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To the Legion

Newly renovated and ready for your approval, San Francisco's California Palace of the Legion of Honor museum has reopened after an extensive post-earthquake renovation.

entrance to the San Francisco Palace of the Legion of Honor, image
Photo caption
The elegant entrance to the Palace of the Legion of Honor leads to a collection of world class art.

An old friend has returned after three years—bigger and better than ever.

Its rejuvenated fountain throws a celebratory column of water into the air and, in its courtyard, the Thinker ponders anew. San Francisco's California Palace of the Legion of Honor museum—one of the city's most beloved jewels—has reopened after being expanded, cleaned up, restored and earthquake-proofed.

The city's collections of European art from the Middle Ages through the 20th century fill the museum's 19 ground-level galleries. The works now are displayed in improved settings—galleries are restored to their original configurations; skylights and lighting are improved. And the works themselves are arranged better to complement one another, with vistas from gallery to gallery calculated for greatest impact.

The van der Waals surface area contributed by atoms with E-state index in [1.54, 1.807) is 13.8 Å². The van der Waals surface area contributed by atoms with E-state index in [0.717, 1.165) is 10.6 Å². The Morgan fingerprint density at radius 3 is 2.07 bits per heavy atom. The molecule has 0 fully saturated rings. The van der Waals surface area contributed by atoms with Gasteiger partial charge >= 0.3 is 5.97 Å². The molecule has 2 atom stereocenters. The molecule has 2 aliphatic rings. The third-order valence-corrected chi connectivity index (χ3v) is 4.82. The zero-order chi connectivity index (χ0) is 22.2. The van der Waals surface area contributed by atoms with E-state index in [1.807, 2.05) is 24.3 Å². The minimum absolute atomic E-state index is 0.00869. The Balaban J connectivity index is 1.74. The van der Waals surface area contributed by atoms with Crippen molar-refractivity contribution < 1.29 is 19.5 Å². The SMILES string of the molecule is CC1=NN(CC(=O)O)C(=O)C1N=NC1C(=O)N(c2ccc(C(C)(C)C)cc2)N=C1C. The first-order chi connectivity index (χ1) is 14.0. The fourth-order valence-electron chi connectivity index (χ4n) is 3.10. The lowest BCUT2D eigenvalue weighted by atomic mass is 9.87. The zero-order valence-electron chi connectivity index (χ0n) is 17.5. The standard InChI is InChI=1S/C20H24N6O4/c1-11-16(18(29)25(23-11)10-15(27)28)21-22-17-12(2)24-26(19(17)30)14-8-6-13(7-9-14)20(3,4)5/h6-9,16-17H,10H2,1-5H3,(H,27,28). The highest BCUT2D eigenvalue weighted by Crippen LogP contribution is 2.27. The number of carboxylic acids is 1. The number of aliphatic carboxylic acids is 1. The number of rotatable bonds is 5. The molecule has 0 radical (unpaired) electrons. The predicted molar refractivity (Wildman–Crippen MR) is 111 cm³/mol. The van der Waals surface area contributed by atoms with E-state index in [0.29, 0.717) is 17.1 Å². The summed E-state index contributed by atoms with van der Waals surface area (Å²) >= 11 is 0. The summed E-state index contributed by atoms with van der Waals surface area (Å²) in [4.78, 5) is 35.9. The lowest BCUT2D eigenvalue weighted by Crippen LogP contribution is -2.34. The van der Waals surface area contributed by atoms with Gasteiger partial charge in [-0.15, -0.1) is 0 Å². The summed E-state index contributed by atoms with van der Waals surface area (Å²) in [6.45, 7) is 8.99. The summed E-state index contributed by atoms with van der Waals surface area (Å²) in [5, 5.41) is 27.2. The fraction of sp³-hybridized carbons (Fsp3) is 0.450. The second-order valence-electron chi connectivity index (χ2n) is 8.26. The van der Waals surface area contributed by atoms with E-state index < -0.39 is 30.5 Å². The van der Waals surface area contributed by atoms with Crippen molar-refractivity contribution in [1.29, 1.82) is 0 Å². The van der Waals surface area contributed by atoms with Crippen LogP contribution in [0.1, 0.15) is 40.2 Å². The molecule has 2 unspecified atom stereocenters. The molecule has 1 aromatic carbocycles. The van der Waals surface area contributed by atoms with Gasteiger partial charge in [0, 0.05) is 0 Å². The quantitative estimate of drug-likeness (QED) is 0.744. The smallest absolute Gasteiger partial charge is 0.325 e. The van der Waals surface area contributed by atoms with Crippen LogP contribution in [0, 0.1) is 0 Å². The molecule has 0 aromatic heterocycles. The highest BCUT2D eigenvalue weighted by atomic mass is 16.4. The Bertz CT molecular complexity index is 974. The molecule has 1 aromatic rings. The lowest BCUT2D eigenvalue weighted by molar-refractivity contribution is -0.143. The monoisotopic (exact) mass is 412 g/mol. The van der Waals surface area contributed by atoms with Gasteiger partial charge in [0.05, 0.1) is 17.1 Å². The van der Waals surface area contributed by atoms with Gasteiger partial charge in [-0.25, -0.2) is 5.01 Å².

Many works familiar to Legion-goers have returned. Others, like the 15th-century ceiling from the Palacio de Altamira, have been transferred to the Legion from the city's other fine arts museum, the de Young, and displayed to greater advantage. They are joined by more works new to the Legion. And some creations long in storage have returned - among the highest in public (if not critical) esteem probably being Makowski's wall-filler The Russian Bride.

The biggest changes, however, are in the lower level. Gallery space is increased by a complex of new rooms designed for changing exhibitions and display of the museum's huge Achenbach collection of prints and drawings.

Public amenities, too, are much improved. Among them are a spacious new restaurant, a handsome book store and grander restrooms.

Photography courtesy of sailko/Wikimedia Commons

This article was first published in January 1996. Some facts may have aged gracelessly. Please call ahead to verify information.